I wish I were prescient enough to have predicted that a boom in southern and soul food was coming our way, a welcome respite from the relentless Italian-food invasion. We have good southern food here and there, both high and low end, but the depth and breadth of regional southern cooking has yet to be thoroughly explored, which is hard to fathom given Chicago's strong connections to the south.
There are compelling signs, though, that change is afoot and that others are following the path struck by Analogue, the Roost, Anita's Gumbo, and Carriage House. Paul Fehribach of Big Jones is set to publish a deeply researched cookbook on regional southern food in May. (Persimmon pudding pie, anyone?) And last October the North Center jazz spot High Hat Club opened its doors and quietly began offering a highly particular variant of southern Louisianan food: Creole-Italian, featuring "dirtbag Bolognese" and meatball po'boys (review coming soon). If three examples constitute a trend, then I'm looking at the recent opening of Luella's Southern Kitchen in Lincoln Square as a very good sign.
In the cold north the arrival of a place such as this is best accompanied by a backstory that establishes some legitimate ties to the south. For chef Darnell Reed, an 18-year journeyman within the Hilton Hotels empire, that connection is his grandmother Luella, who brought her corn bread and gumbo recipes with her from Mississippi when she came to Chicago in the 40s.
Grandmother made a light gumbo, apparently. At Luella's it's milk chocolatey and a bit thin due to a slightly undeveloped roux. In a cheffy touch a runner pours it into the bowl tableside, a presentation duplicated with the milky she-crab soup garnished with Japanese flying fish roe rather than traditional (and difficult to source) crab roe. That's what you do to compensate when you don't have a local supply of crabs and you're a casual counter-service operation.
Most of the shrimp I tried at Luella's was remarkably good, fat and sweet, swimming in a buttery New Orleans-style barbecue preparation (not actually barbecued) and resting in a pool of ultracreamy grits. They're in the low-country boil too, a minimally seasoned vat of crustaceans with sausage, potatoes, and corn, served with toasted baguettes to sop up the liquor. But they're a different size altogether in the shrimp po'boy—too small to stand up to a deep-fryer—and they don't leave much of an impression when overwhelmed by bread, remoulade, onions, and a pink out-of-season tomato.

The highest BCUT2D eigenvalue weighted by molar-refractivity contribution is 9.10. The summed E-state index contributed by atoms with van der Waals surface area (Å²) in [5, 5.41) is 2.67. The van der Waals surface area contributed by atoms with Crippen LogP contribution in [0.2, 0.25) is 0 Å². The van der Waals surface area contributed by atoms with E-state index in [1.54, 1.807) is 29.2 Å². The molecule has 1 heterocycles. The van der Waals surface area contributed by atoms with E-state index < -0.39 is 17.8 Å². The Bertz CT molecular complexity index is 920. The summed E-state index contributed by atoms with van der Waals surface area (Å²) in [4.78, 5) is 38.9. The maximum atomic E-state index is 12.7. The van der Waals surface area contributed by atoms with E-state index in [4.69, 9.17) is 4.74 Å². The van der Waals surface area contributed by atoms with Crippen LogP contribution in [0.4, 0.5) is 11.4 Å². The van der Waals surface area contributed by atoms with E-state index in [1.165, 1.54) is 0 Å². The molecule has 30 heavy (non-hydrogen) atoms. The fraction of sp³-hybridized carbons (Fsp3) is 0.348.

As you might have gathered by now, Reed doesn't focus on any one region in the south, instead pulling from the Carolinas, Georgia, New Orleans, and the Mississippi Delta. But a dish of less certain origin—chicken and waffles—is one of his better ones; boneless bird bits are mounted on thick, crispy, sweet Belgian waffles with bourbon-spiked maple syrup.
He's also presenting a few modernized mashups like catfish tacos and a fried green tomato BLT. The best of these is the braised short-rib mac 'n' cheese—panko-showered, thick, ridged pasta tubes that allow maximum adhesion to the creamy sauce. There's not a tremendous amount of beef in this dish, but as rich as it is, that's not a liability. Reed's most unfortunate experiment is a "southern flatbread," a small cardboard-textured disk of dough dotted with big, irregular chunks of deep-fried pickles, smoked chicken, andouille, and a blanket of pimento cheese, all drizzled with sweet, mustard-based Carolina barbecue sauce. It's a cartoonish attempt to knit together incompatible regional foods, and it undercuts the credibility the rest of the menu establishes.
Among the handful of sides, such as glazed sweet potatoes and a highly composed beet salad at odds with the homier aspects of the menu, none is better than the simple biscuits. They're big and fluffy, with a sorghum-honey drizzle bearing just a hint of the bitterness I longed for in the gumbo. Desserts go one for one: beignets are leaden, cakey, and greasy, while a slab of Mississippi mud pie nearly collapses from the powerful chocolate burden it bears.
Despite its flaws, Luella's is crowded at the moment. It's BYO and staffed with folks who seem every bit as joyful as the figures in the Ernie Barnes prints on the bright wooden walls. Much of the attraction is that there's nothing else like it in the neighborhood, and it's probably better than it even has to be.